I'm shocked and saddened to learn of the death of Greg Bear, following complications after surgery. His works meant a tremendous amount to me. Blood Music nearly cost me a degree: I was so enraptured by it that I had to tear myself away for last-minute revision. I adored Eon and its successors, Eternity and Legacy. All three stamped indelible images into my brain. The Forge of God kept me awake and focussed during the long grind of an observing run at the Anglo-Australian Telescope; its sequel, Anvil of Stars was one of the first books (perhaps the first) to play with cosmic-scale ideas about the role of competing alien intelligence in the universe, dealing with first contact, galactic war and the Fermi paradox in always fresh, exciting ways. His short novel Heads, which first appeared in Interzone, was a suitably creepy and well-imagined story about cryogenics and weird physics, one of the few SF stories to explore thermodynamics as a theme, and to do so with phenomenal boldness. I think it fits into a future history which also includes the fine Moving Mars, as well as Queen of Angels and Slant, all of which are richly recommended. His short fiction taught me how to open a story.
He could be delightfully playful. Reading the description of the alien Jart in Eon/Eternity, I realised that they were literally the Hallucigenia fossils from the Burgess Shale.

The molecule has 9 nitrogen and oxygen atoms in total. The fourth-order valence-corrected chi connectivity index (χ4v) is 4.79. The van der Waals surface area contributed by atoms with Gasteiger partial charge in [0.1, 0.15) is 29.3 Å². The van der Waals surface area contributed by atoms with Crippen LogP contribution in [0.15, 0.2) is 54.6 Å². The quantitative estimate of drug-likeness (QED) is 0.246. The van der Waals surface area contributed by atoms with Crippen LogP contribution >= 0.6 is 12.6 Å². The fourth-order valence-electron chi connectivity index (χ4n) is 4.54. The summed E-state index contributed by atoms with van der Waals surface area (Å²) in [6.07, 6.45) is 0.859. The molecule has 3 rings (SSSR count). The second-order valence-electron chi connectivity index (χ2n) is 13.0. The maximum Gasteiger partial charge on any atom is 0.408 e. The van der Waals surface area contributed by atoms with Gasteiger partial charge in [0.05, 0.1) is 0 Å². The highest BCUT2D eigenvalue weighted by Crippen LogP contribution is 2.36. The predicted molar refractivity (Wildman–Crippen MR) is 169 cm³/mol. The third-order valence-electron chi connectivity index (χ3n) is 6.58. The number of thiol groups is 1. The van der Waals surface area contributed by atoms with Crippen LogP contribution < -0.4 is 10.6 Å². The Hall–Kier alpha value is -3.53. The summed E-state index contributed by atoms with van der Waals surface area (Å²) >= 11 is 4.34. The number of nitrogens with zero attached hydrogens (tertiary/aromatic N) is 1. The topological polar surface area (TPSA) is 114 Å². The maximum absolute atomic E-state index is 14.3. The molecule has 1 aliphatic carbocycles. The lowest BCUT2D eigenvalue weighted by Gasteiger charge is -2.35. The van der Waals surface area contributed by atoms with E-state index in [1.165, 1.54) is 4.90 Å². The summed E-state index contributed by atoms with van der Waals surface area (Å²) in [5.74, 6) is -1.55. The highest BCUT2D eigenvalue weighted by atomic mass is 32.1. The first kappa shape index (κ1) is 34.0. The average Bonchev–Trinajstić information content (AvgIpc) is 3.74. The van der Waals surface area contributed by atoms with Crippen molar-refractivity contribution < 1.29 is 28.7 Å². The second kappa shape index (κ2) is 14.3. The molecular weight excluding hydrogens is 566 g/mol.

I met him only once or twice, both brief occasions at American SF conventions. He was genial, welcoming and approachable.
Thanks, Greg, and all love and best wishes to his family.
Greg Bear - one of my all-time favourite authors so I am very sad for him and his family. I will never forget the surprise and excitement I got when first reading Eon, or the sheer brilliance of Darwin's Children. Queen of Angels too - a central concept that the film The Cell clearly stole from! So many brilliant ideas and boy am I sad we will never get another novel from him.ReplyDelete
As you say, shocking news. Seventy-one is too young to die these days, but a reminder that nothing in life is certain, especially that one can expect to continue living.ReplyDelete
A reminder that I've a novel to finish editing, and another that needs finishing. I just hope I can live long enough to write some more stories too.
Loved Eon so much.One of the few books I've read 3 times. So much WOW factor in one novelReplyDelete
A nice tribute - valeReplyDelete
He was the only killer B that alas, I never got to meet. His work was inspiring and his mind was always limber as he tried new things.ReplyDelete
RIP Mr. Bear.
I worked closely with Greg at a startup several years back and he was always amazing to me and my family. I'm sad that I hadn't been in touch with him in recent years, but I am saddened as a friend and fan and wish my best to his loved ones.ReplyDelete
Greg Bear really got me hooked on Sci-Fi. Eon, Eternity and The Forge of God to name but a few. His pacing and story telling kept me reading for hours. A brilliant author and sad to hear the news of his passing.ReplyDelete
It all started with Ron for me. I really cannot remember when I picked it up. But awed me until today. I think I have read them about 7 times. Almost always during vacations. Next to the revelation space novels, house of suns, pushing ice, the Hyperion cantos and and work by Dan Simmons I reread over and over again.ReplyDelete
He will be missed.